The second biggest issue is the same as with the Rhino, the rear does not have a differential. Both rear tires drive all the time and on slick muddy or icy trails that pushes you out on corners, so makes hunting trips next to impossible except in places you can also drive a Jeep. It also tears the heck out of fields if you use them on the farm or for duck hunting. I want absolutely no tearing of the ground or vegetation where I go, so a vehicle that is easy on the tracks is real important to me. Also, if you run them fast they jump from side to side and jerk you around as one wheel hooks then the other.
The third issue is fuel economy. There is just no reason to get 12-15 MPG this day in age. My old Rhino at least got 14-18.
The fourth issue is seating. The RZR uses an el-cheapo lawn tractor seat system similar to the Rhino. That means it is a real pain to use them when you are decked out in cold weather gear and toting a shotgun, and then they have no usable front storage for that thermos of critical Starbucks and the bottle of Jack either!
RCW, thanks for posting that info. Most of the stuff I have heard lately is the engines getting dusted and going into self destruct mode from a poor intake system. Now I will wait for the Teryx to come out and see how it stacks up.
Honestlyinsane, some of the engines have lengthened attachment holes on the engine plate, similar to how Dodge mounted the VE on the early Cummins. Others do not. Seems to be luck of the draw, as I have seen them both ways in the same model year.
The difficulty with twisting the pump on those with the elongated holes is that you bind the injection lines, and because these little guys spin up pretty good it creates vibrational stresses that can crack them. 99% of the people out there do not know how to properly re-bend the injection lines to eliminate stress, so I just do not recommend doing that.
There is a feed valve internal to the pump that can be used to turn up the fueling rate. Without proper timing to burn the fuel, tweaking the fueling rate just makes smoke, excessive EGT, and dirty oil. The same is pretty much true for installing larger orifices in the injectors, you create lots of smoke and heat and little power. Timing is the real key to getting these little diesels to perform and perform they will!
I routinely blow the regular Polaris Ranger 800 gas rigs in the weeds, and burn less than half the fuel doing so.
There is another trick, and that is to add a small bottle of Stihl, Husqvarna, or Echo 2 cycle oil to each tank of diesel. That increases the BTU of the fuel by increasing the viscosity, and it solves the problem of premature delivery valve wear in the injection pump that is caused by our latest eco-freak ultra-low sulfur fuels. But, once again timing has to put the injection event farther into the compression cycle or you just blow out the extra energy as smoke and heat and create excessive cylinder carbon that ends up in the oil.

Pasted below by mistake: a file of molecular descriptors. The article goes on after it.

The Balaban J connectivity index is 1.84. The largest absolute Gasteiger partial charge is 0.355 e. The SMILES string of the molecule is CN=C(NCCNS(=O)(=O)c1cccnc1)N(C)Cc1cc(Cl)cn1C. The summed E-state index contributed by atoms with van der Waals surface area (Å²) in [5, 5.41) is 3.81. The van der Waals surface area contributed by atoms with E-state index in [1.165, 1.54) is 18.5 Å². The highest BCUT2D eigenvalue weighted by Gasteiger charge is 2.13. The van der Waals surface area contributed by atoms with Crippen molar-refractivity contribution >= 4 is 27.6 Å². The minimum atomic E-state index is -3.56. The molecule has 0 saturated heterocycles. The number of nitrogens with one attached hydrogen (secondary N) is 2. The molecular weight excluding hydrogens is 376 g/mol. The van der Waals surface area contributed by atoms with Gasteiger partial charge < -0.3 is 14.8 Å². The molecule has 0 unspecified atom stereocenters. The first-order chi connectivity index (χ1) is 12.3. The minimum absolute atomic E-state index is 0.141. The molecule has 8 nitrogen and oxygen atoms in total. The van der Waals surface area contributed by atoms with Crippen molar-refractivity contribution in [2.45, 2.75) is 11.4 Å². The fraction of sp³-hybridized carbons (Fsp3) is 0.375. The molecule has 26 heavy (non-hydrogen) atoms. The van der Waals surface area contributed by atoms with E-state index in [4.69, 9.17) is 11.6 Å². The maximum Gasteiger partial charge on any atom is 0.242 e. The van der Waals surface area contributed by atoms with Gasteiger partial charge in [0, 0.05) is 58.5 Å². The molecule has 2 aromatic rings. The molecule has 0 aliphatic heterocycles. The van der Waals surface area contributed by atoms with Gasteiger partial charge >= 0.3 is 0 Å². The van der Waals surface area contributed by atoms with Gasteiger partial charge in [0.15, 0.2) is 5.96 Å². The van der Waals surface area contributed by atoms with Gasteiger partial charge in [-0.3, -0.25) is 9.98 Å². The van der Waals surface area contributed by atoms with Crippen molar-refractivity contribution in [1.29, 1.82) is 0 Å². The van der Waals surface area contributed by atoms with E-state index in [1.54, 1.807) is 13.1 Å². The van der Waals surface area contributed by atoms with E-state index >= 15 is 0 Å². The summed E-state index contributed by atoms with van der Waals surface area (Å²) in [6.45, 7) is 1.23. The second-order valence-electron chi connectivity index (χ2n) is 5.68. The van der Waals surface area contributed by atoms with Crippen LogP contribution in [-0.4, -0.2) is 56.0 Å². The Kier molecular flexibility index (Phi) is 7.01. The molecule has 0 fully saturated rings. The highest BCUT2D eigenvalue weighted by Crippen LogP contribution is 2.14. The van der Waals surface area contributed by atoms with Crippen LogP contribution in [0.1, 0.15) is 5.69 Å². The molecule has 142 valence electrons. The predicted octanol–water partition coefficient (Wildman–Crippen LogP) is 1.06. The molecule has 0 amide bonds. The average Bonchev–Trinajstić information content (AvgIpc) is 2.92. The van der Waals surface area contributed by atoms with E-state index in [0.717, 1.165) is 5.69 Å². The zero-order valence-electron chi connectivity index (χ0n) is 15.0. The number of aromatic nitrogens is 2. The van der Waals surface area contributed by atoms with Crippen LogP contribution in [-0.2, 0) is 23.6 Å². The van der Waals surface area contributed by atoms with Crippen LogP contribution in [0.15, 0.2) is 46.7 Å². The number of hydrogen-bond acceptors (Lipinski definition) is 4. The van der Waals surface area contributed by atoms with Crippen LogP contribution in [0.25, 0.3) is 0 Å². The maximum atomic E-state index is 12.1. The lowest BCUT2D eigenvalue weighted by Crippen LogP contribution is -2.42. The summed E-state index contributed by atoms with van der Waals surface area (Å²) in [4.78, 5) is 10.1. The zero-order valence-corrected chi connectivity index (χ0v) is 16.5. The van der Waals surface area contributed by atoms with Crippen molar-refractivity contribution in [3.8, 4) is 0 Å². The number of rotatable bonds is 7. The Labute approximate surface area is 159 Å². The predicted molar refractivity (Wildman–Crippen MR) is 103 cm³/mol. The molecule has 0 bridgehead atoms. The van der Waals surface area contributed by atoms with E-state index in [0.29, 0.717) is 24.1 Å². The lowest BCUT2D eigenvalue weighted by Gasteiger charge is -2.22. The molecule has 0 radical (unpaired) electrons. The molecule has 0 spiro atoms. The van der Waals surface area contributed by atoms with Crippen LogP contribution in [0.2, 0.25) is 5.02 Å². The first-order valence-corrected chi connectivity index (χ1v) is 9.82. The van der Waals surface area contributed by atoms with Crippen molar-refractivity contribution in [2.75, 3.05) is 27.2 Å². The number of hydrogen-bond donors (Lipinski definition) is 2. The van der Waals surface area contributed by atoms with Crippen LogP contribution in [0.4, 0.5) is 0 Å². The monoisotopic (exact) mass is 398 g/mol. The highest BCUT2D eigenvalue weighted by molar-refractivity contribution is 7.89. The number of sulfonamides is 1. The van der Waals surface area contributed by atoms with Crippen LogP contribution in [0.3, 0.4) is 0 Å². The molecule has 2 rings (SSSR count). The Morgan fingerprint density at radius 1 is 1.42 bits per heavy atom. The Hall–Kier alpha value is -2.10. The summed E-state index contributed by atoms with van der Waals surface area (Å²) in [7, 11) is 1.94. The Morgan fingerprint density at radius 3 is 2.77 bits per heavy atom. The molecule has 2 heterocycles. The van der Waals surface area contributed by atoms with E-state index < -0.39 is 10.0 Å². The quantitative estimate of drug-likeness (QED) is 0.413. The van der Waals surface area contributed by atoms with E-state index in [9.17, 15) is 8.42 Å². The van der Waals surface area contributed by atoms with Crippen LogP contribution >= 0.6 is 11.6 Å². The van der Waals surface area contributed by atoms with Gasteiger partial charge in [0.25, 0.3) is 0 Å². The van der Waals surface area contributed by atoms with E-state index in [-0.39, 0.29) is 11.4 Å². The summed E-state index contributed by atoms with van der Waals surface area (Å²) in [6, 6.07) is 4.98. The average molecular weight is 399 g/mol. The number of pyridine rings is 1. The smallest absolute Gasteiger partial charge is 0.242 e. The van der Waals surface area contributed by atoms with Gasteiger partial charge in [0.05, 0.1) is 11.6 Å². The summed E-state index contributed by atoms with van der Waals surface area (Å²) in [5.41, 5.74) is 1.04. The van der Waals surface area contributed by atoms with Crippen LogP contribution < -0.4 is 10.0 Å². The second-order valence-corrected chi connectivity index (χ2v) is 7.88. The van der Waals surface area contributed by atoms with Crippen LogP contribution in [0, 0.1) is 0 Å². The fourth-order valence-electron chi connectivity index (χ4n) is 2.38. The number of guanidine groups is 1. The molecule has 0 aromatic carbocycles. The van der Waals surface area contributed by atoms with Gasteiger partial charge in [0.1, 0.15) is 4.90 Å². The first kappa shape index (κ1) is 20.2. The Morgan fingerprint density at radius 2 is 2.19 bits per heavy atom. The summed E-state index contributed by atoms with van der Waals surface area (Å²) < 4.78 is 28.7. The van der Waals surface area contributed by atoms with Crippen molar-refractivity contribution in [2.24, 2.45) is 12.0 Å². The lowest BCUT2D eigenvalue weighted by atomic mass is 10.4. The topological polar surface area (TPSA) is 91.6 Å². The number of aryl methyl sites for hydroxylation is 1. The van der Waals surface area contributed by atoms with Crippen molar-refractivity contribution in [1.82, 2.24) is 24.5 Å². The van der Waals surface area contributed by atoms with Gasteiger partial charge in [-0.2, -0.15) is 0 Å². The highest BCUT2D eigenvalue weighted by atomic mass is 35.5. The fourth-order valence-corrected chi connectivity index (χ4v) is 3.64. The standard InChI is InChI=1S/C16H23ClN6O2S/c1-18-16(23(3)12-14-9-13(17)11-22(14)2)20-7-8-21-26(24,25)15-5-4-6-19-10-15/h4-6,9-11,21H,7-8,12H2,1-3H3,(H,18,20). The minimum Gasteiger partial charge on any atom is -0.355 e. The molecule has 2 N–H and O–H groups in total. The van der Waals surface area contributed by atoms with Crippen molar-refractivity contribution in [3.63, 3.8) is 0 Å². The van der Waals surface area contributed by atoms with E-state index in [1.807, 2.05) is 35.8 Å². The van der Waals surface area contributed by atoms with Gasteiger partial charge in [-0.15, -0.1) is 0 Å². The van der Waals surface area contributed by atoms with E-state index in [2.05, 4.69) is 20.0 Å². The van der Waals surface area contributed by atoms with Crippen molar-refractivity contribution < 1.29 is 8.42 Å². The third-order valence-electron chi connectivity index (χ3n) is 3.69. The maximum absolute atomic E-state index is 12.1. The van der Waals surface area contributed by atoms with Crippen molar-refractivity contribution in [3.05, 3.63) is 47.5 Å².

Mine does not smoke as much as it did when it was OEM, which is fine by me as I do not want to smell it as I work my way out through the woods.
Yeah from what you described it sounded similiar to the injection pump on a mitsubishi fuso. I worked on them for many years and we would just turn the pump then again I don't think we were trying to get the timing that you are so moving it 2 to 3 degrees never really hurt the lines.
Should probably put a disclaimer on this thread that anyone that does this will void any warranty they have. Relating to the engine or fuel system.
RCW I was talking to a friend about putting the pyrometer and tach on and was explaneing about the woodruff key. He thought I should ask you what size key and how money degrees did you move yours? That would give me a starting point and it maybe all these little engine are different. Is your tach a isspro and what are you going off of to read your rpm? Should I get a shop manuel for the engine? Is it pretty self explanatary about taking the timing plate off and changing the woodruff key? Is it very hard to do? Does this make the mule quiker like the gas models? You can really go faster than a polaris? Thank for the info
I use the OEM Kawasaki hour meter and tachometer that came with the Mule. Seems like it was a $20 option. If I remember correctly the tach reads the pulses from the alternator. I do not remember the size of the Woodruff key, but it is metric and you will find it in the shop manual in the injection pump assembly section. I would definitely get the shop manual, as you will be lost without it.
I initially advanced my timing two degrees before I installed the turbo, now it is 9 degrees advanced and the fueling rate is turned up considerably.
It is pretty easy to beat the gas Mules with very minor tweaks and a good break-in of the diesel, as that lawnmower engine will not stand up to removing the governor and running them at higher rpm's. It will take the turbo to beat the regular 800 cc Polaris Rangers, but you will not be embarrassed with just the timing change either.
As pointed out by Honestlyinsane, the warranty goes out the window! Also be sure your front tie rod ends are in top condition before going over 30 mph, that is something for which I keep a close watch on with mine. Seems there was a recall on the tie rod ends, too.
Wow that must be something to have a turbo on your mule. Where did you get your turbo at? Was it very hard to put on? I am getting a shop manuel and tach ordered today and hopefully get the pryometer at the deisal shop. Thank you again for the info you must know what you are doing
I picked up my turbo from a snowmobile performance shop, it was originally designed for the 660 four stroke gas engine used in one of Arctic Cat's snowmobiles. I built my own exhaust manifold and then had to crank up the injection pump to generate adequate pressure to spin the turbo faster.
Honeywell is designing turbos in India for small European diesels, and they should be available shortly. Other options are the kits for the small Yanmar three cylinder tractor engines.
Garrett markets a GT-12 turbocharger that is sized for this range of use. Garrett is owned by Honeywell, and Honeywell is trying to penetrate the European small diesel market and will be bringing new turbos to the market at much more affordable prices.
That is something. How in the world did you come up with that? I tried to get a tach from kaw dealer and they said it is not avaliable for the deisel. I would love to see your machine that has to be something.